While Hank the Clydesdale eventually got the chance to join the Budweiser team in yesterday's popular Super Bowl XLII ad, it's still not certain that Anheuser-Busch (NYSE: BUD ) will make the team of the world's biggest brewer, InBev. Nor whether it should even want to.
Rumors sprang up last week that the maker of the King of Beers and the brewer of Stella Artois and Bass were in negotiations to merge operations. Such a distillation would create a megabrewer that would be able to fend off inroads from the world's No. 2 brewer, SABMiller. InBev produces 8.1 billion gallons a year which, when combined with the 5.6 billion made by AB, would make a brewer nearly twice the size of Miller.
Yet it doesn't make much sense for Anheuser to make such a move, at least not yet. While Bud's earnings report showed that international volume for the year grew 5.8% -- a bright spot in a year that saw U.S. beer volume growing just 2% -- the brewer already does business with InBev, importing some 20 European brands.
The merger would give it a large European presence that it currently doesn't have, but Europe's been feeling the pinch of higher commodity costs as well. AB was seeing growth in China, Mexico, and Canada; the U.K. experienced lower volume. That's another reason a tie-up between the two is unlikely any time soon. AB owns half of Grupo Modelo, the maker of Corona, and may have a chance to buy more in the future. Such beers, along with craft brews, have been proving more popular than Anheuser-Busch's domestic beers.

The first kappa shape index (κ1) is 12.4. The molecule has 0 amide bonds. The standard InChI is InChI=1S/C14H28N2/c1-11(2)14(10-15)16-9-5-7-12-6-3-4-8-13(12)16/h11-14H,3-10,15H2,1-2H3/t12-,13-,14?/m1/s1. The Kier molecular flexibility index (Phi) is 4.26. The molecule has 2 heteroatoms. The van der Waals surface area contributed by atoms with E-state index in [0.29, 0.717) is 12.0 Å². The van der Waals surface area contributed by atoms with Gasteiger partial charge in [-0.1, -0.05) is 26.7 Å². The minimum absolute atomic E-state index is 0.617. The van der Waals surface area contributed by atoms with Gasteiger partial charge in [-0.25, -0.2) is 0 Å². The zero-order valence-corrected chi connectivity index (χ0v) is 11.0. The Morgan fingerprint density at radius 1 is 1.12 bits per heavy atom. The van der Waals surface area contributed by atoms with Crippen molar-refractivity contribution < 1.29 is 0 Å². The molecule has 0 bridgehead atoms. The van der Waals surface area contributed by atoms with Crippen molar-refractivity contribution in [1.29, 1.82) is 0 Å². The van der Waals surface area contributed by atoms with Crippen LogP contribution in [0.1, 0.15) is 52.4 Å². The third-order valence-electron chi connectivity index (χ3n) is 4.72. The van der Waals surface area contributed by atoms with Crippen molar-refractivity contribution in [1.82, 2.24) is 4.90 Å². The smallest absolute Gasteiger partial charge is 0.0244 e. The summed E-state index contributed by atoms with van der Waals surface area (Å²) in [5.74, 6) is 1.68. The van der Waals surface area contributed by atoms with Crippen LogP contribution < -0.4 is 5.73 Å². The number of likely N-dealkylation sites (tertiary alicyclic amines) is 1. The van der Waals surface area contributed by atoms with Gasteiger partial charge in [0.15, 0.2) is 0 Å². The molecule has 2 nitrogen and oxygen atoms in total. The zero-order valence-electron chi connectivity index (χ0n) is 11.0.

Commodity costs like grains, energy, and metals have all been raising Anheuser-Busch's expenses. Even craft brewers like Boston Beer (NYSE: SAM ) have come under pressure from rising costs, particularly for hops. Realizing economies of scale is one reason in favor of a merger, and was part of the explanation of the recent announcement that rivals Miller and Molson Coors (NYSE: TAP ) decided to join forces. Their combined 30% market share will pose a significant threat to Bud's dominance.
While there's a lot to be said for an InBev-Anheuser Busch merger, there's at least as much to argue against it. Hank was undoubtedly saved from the glue factory through perseverance (and help from a plucky Dalmation). Anheuser-Busch, without InBev, should be just as able to pull the cart to higher profits.
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